Presbyterian | Summer 2019 | Your Story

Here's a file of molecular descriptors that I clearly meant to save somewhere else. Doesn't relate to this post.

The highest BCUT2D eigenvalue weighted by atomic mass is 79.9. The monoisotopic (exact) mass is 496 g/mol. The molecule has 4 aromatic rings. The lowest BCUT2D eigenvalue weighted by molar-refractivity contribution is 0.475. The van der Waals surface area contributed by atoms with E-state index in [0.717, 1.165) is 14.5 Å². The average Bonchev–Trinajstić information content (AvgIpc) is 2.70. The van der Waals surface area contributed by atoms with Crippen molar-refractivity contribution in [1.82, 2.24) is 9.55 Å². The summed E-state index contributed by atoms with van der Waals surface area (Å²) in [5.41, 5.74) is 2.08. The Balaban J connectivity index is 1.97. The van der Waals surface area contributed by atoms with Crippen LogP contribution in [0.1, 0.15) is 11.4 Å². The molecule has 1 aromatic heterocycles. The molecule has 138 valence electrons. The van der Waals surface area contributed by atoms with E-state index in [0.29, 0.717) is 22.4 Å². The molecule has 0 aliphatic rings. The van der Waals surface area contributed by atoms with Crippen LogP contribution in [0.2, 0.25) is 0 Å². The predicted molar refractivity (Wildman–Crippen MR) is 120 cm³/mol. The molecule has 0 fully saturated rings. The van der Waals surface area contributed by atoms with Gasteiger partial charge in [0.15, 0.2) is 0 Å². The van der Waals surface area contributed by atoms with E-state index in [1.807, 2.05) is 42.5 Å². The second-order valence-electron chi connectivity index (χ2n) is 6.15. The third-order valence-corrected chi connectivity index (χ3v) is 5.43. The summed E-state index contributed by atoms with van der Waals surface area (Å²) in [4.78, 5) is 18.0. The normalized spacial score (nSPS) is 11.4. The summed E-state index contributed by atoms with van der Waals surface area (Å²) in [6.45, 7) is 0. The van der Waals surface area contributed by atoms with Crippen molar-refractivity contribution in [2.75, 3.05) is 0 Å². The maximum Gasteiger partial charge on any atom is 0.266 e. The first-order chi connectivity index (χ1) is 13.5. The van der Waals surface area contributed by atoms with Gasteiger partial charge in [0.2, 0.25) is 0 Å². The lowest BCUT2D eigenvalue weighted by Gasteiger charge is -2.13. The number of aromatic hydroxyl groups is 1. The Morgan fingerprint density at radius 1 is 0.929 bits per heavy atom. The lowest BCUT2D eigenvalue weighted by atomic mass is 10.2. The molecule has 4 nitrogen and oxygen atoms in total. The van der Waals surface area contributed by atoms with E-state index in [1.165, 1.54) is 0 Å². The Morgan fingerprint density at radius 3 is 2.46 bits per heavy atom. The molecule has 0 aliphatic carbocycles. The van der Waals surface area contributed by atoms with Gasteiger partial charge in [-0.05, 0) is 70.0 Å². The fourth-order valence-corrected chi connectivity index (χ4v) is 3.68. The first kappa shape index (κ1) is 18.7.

7 Beware of bugs. Some mosquitoes and ticks can spread serious diseases, like West Nile virus, Zika virus, or Lyme disease. Take these precautions if you live in or travel to areas with bug-borne illnesses: Prevent mosquito and tick bites by using an insect repellent on your skin that contains DEET. But treat outdoor gear and clothing with insect repellent that contains permethrin. Always read the label to make sure you use all insect repellents correctly. ● ● Skip the shorts. Wear pants and long- sleeved shirts whenever possible. ● ● After hiking, check your clothes, hair, and skin for ticks. 3 Watch kids aroundwater. Never take your eyes off little ones near water—not even for a minute. Kids can drown in the time it takes you to answer a text message or engage in some other brief distraction. 4 Don’t swim alone. No one should swim alone, including adults. Remember that kids need close supervision even at public pools where lifeguards are on duty. 6 Keep food safe. Food poisoning can happen more easily in the summer because higher temps can make foodborne bacteria grow quickly. To help prevent foodborne illness, especially during picnics and cookouts: ● ● Never eat food that’s been left out for longer than two hours—or longer than one hour on 90-degree days. ● ● Place picnic perishables in a cooler with ice or frozen gel packs. Keeping foods at 40 degrees or below prevents bacterial growth. ● ● Don’t spread germs. When grilling, use separate utensils and dishes for raw and cooked foods. ● ● Clean fresh fruits and veggies with running tap water before putting them in the cooler or before eating. This includes produce with skin or rinds you don’t eat, like melons or mangoes. ● ● Remind everyone to wash their hands before and after handling food. Sources: American Academy of Dermatology; American College of Emergency Physicians; American Red Cross; Centers for Disease Control and Prevention; U.S. Food and Drug Administration for the whole family 5 Wear a life jacket while boating. Drowning is the cause of most boating-related deaths. 11